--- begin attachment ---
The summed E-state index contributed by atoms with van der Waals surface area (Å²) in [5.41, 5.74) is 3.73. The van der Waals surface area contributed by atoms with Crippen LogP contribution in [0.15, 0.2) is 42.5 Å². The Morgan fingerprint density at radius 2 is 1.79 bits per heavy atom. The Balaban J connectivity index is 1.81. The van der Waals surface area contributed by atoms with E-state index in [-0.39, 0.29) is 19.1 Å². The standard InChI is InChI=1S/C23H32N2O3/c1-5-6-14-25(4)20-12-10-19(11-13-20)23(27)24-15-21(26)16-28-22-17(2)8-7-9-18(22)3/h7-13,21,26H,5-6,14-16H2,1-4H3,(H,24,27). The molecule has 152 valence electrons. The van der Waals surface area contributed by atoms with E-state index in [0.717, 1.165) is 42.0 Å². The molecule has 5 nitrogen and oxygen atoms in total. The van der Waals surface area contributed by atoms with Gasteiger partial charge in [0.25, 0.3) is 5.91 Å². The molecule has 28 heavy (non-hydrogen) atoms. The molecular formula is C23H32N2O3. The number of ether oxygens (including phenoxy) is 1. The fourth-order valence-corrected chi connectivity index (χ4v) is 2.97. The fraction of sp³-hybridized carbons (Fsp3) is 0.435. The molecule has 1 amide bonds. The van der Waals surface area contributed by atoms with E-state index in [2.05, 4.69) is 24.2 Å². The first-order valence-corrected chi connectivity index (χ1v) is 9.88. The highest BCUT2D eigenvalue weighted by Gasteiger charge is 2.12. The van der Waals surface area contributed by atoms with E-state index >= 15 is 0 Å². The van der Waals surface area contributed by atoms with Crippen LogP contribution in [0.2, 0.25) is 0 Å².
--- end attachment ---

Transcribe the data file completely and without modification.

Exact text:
The summed E-state index contributed by atoms with van der Waals surface area (Å²) in [5.41, 5.74) is 3.73. The van der Waals surface area contributed by atoms with Crippen LogP contribution in [0.15, 0.2) is 42.5 Å². The Morgan fingerprint density at radius 2 is 1.79 bits per heavy atom. The Balaban J connectivity index is 1.81. The van der Waals surface area contributed by atoms with E-state index in [-0.39, 0.29) is 19.1 Å². The standard InChI is InChI=1S/C23H32N2O3/c1-5-6-14-25(4)20-12-10-19(11-13-20)23(27)24-15-21(26)16-28-22-17(2)8-7-9-18(22)3/h7-13,21,26H,5-6,14-16H2,1-4H3,(H,24,27). The molecule has 152 valence electrons. The van der Waals surface area contributed by atoms with E-state index in [0.717, 1.165) is 42.0 Å². The molecule has 5 nitrogen and oxygen atoms in total. The van der Waals surface area contributed by atoms with Gasteiger partial charge in [0.25, 0.3) is 5.91 Å². The molecule has 28 heavy (non-hydrogen) atoms. The molecular formula is C23H32N2O3. The number of ether oxygens (including phenoxy) is 1. The fourth-order valence-corrected chi connectivity index (χ4v) is 2.97. The fraction of sp³-hybridized carbons (Fsp3) is 0.435. The molecule has 1 amide bonds. The van der Waals surface area contributed by atoms with E-state index in [2.05, 4.69) is 24.2 Å². The first-order valence-corrected chi connectivity index (χ1v) is 9.88. The highest BCUT2D eigenvalue weighted by Gasteiger charge is 2.12. The van der Waals surface area contributed by atoms with E-state index >= 15 is 0 Å². The van der Waals surface area contributed by atoms with Crippen LogP contribution in [0.2, 0.25) is 0 Å².